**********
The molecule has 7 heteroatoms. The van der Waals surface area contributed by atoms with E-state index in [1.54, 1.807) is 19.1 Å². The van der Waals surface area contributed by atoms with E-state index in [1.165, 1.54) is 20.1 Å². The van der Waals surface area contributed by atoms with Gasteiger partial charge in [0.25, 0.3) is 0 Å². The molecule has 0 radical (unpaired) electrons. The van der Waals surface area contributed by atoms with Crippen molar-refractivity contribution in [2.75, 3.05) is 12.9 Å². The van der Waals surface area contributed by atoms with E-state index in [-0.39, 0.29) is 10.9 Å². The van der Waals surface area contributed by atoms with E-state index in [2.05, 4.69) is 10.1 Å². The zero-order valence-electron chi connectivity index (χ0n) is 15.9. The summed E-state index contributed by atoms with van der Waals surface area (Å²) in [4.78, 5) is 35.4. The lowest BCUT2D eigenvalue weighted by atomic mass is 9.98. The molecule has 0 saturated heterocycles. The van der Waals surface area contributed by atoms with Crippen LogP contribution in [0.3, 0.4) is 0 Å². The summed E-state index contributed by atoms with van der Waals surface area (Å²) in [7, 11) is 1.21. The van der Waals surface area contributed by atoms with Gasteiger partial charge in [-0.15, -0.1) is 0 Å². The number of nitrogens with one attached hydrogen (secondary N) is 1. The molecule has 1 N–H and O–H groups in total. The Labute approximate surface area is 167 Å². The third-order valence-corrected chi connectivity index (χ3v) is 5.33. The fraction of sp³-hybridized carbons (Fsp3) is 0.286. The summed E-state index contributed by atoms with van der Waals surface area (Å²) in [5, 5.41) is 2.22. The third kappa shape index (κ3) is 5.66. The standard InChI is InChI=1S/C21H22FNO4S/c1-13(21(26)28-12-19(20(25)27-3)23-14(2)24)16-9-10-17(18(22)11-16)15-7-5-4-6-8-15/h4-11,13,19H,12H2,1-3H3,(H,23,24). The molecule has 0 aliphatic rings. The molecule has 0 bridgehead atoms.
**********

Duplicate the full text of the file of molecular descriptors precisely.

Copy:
The molecule has 7 heteroatoms. The van der Waals surface area contributed by atoms with E-state index in [1.54, 1.807) is 19.1 Å². The van der Waals surface area contributed by atoms with E-state index in [1.165, 1.54) is 20.1 Å². The van der Waals surface area contributed by atoms with Gasteiger partial charge in [0.25, 0.3) is 0 Å². The molecule has 0 radical (unpaired) electrons. The van der Waals surface area contributed by atoms with Crippen molar-refractivity contribution in [2.75, 3.05) is 12.9 Å². The van der Waals surface area contributed by atoms with E-state index in [-0.39, 0.29) is 10.9 Å². The van der Waals surface area contributed by atoms with E-state index in [2.05, 4.69) is 10.1 Å². The zero-order valence-electron chi connectivity index (χ0n) is 15.9. The summed E-state index contributed by atoms with van der Waals surface area (Å²) in [4.78, 5) is 35.4. The lowest BCUT2D eigenvalue weighted by atomic mass is 9.98. The molecule has 0 saturated heterocycles. The van der Waals surface area contributed by atoms with Crippen LogP contribution in [0.3, 0.4) is 0 Å². The summed E-state index contributed by atoms with van der Waals surface area (Å²) in [7, 11) is 1.21. The van der Waals surface area contributed by atoms with Gasteiger partial charge in [-0.15, -0.1) is 0 Å². The number of nitrogens with one attached hydrogen (secondary N) is 1. The molecule has 1 N–H and O–H groups in total. The Labute approximate surface area is 167 Å². The third-order valence-corrected chi connectivity index (χ3v) is 5.33. The fraction of sp³-hybridized carbons (Fsp3) is 0.286. The summed E-state index contributed by atoms with van der Waals surface area (Å²) in [5, 5.41) is 2.22. The third kappa shape index (κ3) is 5.66. The standard InChI is InChI=1S/C21H22FNO4S/c1-13(21(26)28-12-19(20(25)27-3)23-14(2)24)16-9-10-17(18(22)11-16)15-7-5-4-6-8-15/h4-11,13,19H,12H2,1-3H3,(H,23,24). The molecule has 0 aliphatic rings. The molecule has 0 bridgehead atoms.